Actor Terry O'Quinn, who appears in this episode as the Shadow Man, had appeared as different characters in the second season episode "Aubrey" and the 1998 feature film.[7][8] He had also played a recurring role as Peter Watts on Millennium, the sister series to The X-Files, and appeared in the short-lived series Harsh Realm.[9][10] O'Quinn later earned the nickname "Mr. Ten Thirteen", due to his appearance in multiple shows and movies affiliated with Ten Thirteen Productions, the company that produced The X-Files.[10]

Broadcast and reception[edit]

"Trust No 1" first premiered on the Fox network in the United States on January 6, 2002.[3] The episode earned a Nielsen household rating of 5.1, meaning that it was seen by 5.1% of the nation's estimated households and was viewed by 5.4 million households,[11][nb 1] and 8.4 million viewers.[12] It was the 55th most watched episode of television that aired during the week ending March 3.[11] The episode eventually aired in the United Kingdom on BBC Two on December 8, 2002.[3] The episode was later included on The X-Files Mythology, Volume 4 – Super Soldiers, a DVD collection that contains episodes involved with the alien super soldiers arc.[13]

The episode received mixed to negative reviews from television critics. Jessica Morgan from Television Without Pity gave the episode an B– grade.[14] John Keegan from Critical Myth gave the episode a mixed review and awarded it a 6 out of 10. He wrote, "Overall, this is not nearly as bad an episode as many people are making it out to be, but it’s not exactly a sterling piece of work, either. It feels like they were shooting for a 'Momento Mori' [sic], and wound up with a 'Zero Sum'. This episode is interesting in the information it provides, and not much else. But in my opinion, it’s better than 'Lord of the Flies'."[15]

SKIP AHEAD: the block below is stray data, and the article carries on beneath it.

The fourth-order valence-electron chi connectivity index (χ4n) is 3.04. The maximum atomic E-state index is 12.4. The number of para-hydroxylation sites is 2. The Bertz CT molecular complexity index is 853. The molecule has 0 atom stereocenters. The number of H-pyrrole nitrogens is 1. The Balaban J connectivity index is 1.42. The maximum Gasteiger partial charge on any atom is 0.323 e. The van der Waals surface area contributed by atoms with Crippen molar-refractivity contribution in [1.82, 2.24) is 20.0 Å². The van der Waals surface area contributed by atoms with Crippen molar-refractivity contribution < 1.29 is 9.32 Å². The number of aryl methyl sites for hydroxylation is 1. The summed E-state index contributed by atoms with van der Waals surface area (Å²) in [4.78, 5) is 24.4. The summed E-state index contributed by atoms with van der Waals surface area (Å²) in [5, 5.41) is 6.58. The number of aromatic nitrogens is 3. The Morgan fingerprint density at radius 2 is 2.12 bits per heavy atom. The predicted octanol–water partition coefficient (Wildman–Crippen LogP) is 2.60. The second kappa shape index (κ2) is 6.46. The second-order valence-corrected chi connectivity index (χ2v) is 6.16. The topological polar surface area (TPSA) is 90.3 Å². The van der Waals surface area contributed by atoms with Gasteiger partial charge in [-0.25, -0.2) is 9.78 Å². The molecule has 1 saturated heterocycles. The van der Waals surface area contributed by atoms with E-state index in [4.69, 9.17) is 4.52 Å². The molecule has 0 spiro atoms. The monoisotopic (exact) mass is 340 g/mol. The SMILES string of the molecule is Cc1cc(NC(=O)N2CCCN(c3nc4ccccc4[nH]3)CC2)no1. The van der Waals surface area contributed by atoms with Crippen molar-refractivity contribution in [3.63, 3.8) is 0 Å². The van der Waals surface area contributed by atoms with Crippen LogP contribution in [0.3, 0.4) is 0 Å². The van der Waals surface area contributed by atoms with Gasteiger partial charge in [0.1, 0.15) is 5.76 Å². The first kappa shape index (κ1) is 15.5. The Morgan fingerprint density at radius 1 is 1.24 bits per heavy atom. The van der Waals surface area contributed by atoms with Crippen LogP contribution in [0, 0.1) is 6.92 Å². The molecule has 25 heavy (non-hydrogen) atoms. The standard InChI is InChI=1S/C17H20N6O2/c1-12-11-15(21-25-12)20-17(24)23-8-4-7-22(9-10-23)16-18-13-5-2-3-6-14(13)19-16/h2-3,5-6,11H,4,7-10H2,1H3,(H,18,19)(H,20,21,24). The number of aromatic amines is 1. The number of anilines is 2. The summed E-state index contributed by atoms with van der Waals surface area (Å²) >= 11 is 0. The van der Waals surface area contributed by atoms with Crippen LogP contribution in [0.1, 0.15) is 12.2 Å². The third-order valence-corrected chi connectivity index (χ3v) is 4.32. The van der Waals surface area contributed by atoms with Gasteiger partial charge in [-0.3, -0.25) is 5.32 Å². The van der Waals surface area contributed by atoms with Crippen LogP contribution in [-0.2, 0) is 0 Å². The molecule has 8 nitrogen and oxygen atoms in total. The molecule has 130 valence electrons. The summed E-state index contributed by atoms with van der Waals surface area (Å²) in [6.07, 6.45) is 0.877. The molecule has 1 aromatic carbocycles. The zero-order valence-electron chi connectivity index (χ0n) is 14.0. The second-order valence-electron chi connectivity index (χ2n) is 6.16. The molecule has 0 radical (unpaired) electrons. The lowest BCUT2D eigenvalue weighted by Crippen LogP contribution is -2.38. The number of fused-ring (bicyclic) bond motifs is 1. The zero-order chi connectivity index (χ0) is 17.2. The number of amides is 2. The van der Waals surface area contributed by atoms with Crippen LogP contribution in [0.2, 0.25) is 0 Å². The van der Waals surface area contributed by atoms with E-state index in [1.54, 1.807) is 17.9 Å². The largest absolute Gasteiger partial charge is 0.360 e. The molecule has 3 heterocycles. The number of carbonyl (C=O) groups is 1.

Robert Shearman and Lars Pearson, in their book Wanting to Believe: A Critical Guide to The X-Files, Millennium & The Lone Gunmen, rated the episode one star out of five. The two called the entry "an exercise in futility […] at best" and argued that, because Duchovny had left the series, the sense of excitement that he might have made an appearance in the episode was completely gone. Furthermore, Shearman and Pearson heavily criticized Mulder and Scully's characterization, calling Mulder a character the audience "can't recognize any more" and Scully a "gullible patsy".[16] Tom Kessenich, in his book Examinations, wrote a largely negative review of the episode. He derided the series for making it appear that Mulder abandoned the woman he loved and his own child. He noted, "Just because it walks, talks, and sometimes acts like The X-Files, doesn't make it The X-Files."[17]

Notes[edit]